"No, my brand lowered their alcohol content from 22% to 19%. They hope by lowering the alcohol people can drink more and they can therefore sell more bottles."
"It's certainly better tasting."
"Yes, they are trying to get more women to try it, so lowering the alcohol also makes it easier for people who cannot handle the stronger flavor."
"So are you saying I drink like a woman?"
"Oh, no, you drink like an American."
Monday, August 06, 2007
I have been eating toro for a while, but it wasn't until I was in Korea this week that I learned this: no matter how much wasabi you put on toro, it will not burn your mouth. I was told this by my Korean host (we were eating at a sushi restaurant), so I experimented. Sure enough, you can put enough wasabi on toro to choke a horse, but you won't taste it at all. The fat in the tuna neutralizes the spiciness, and all you taste is the buttery excellence of the tuna.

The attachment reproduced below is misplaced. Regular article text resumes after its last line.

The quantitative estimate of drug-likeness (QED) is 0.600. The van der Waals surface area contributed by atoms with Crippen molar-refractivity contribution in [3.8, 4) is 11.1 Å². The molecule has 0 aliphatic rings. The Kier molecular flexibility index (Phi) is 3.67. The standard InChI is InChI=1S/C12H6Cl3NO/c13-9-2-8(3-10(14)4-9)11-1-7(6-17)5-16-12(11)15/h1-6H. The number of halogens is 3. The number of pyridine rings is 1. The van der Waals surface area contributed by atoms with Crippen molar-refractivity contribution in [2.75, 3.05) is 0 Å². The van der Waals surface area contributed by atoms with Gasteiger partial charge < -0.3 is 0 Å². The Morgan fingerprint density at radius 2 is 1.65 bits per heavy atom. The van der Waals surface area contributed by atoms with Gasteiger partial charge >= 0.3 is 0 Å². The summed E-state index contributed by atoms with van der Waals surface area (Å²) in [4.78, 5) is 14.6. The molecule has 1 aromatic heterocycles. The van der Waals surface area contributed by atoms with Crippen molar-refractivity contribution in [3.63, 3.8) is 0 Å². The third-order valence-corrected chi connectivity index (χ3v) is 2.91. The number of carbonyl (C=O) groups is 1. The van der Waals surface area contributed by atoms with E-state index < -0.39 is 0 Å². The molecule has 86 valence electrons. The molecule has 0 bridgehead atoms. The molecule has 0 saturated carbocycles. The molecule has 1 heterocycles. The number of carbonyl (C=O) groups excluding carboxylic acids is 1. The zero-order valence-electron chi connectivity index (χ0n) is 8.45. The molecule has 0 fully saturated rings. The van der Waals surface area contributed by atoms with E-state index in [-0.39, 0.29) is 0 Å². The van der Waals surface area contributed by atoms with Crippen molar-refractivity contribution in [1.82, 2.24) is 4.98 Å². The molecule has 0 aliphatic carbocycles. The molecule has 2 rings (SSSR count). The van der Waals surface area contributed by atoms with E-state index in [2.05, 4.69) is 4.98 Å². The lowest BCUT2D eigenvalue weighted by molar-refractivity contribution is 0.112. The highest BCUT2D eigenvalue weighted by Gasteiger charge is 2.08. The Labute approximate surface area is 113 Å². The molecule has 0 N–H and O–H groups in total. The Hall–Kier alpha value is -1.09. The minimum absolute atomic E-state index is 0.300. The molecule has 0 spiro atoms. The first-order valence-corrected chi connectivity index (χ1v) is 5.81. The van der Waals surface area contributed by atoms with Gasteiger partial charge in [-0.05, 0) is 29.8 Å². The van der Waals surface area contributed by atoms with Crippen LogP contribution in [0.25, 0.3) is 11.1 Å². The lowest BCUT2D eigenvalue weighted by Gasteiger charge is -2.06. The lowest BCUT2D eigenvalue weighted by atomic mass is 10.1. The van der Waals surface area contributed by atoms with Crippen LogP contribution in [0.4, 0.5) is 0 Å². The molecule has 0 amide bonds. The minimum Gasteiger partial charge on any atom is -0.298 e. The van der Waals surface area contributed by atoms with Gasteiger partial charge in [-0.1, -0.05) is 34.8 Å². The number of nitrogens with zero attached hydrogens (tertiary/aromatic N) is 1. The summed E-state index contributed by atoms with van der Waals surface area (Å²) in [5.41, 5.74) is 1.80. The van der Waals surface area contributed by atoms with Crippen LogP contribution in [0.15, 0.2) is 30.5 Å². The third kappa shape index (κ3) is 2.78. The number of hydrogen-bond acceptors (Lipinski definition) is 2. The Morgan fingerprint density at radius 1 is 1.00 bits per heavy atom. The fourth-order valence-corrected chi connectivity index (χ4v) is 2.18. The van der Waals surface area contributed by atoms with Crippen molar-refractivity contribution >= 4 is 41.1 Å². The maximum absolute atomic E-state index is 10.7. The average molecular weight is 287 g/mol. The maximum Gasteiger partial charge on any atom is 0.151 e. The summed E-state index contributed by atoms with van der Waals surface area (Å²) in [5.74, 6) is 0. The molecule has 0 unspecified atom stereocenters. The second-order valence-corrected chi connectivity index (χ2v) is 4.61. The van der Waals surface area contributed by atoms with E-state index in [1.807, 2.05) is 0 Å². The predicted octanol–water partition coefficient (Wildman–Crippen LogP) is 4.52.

Wednesday, August 01, 2007
You are an Arranger - When faced with a complex situation involving many factors, you enjoy managing all of the variables, aligning and realigning them until you are sure you have arranged them in the most productive configuration possible...You are simply trying to figure out the best way to get things done.
- Two of my top 5 strengths, According to Strengthsfinder
Just when I thought that I was out they pull me back in. - Godfather III
I was just informed today that I will be given some Program Management responsibilities due to some problems that have come up in the engineering group. I am not exactly surprised, but it was something that I was avoiding. While Program Management is something that I can actually do quite well, the main problem that is that it is a thankless task with few perks or benefits.
This is just a side responsibility to my sales role, but I need to make sure it doesn't become semi-permanent.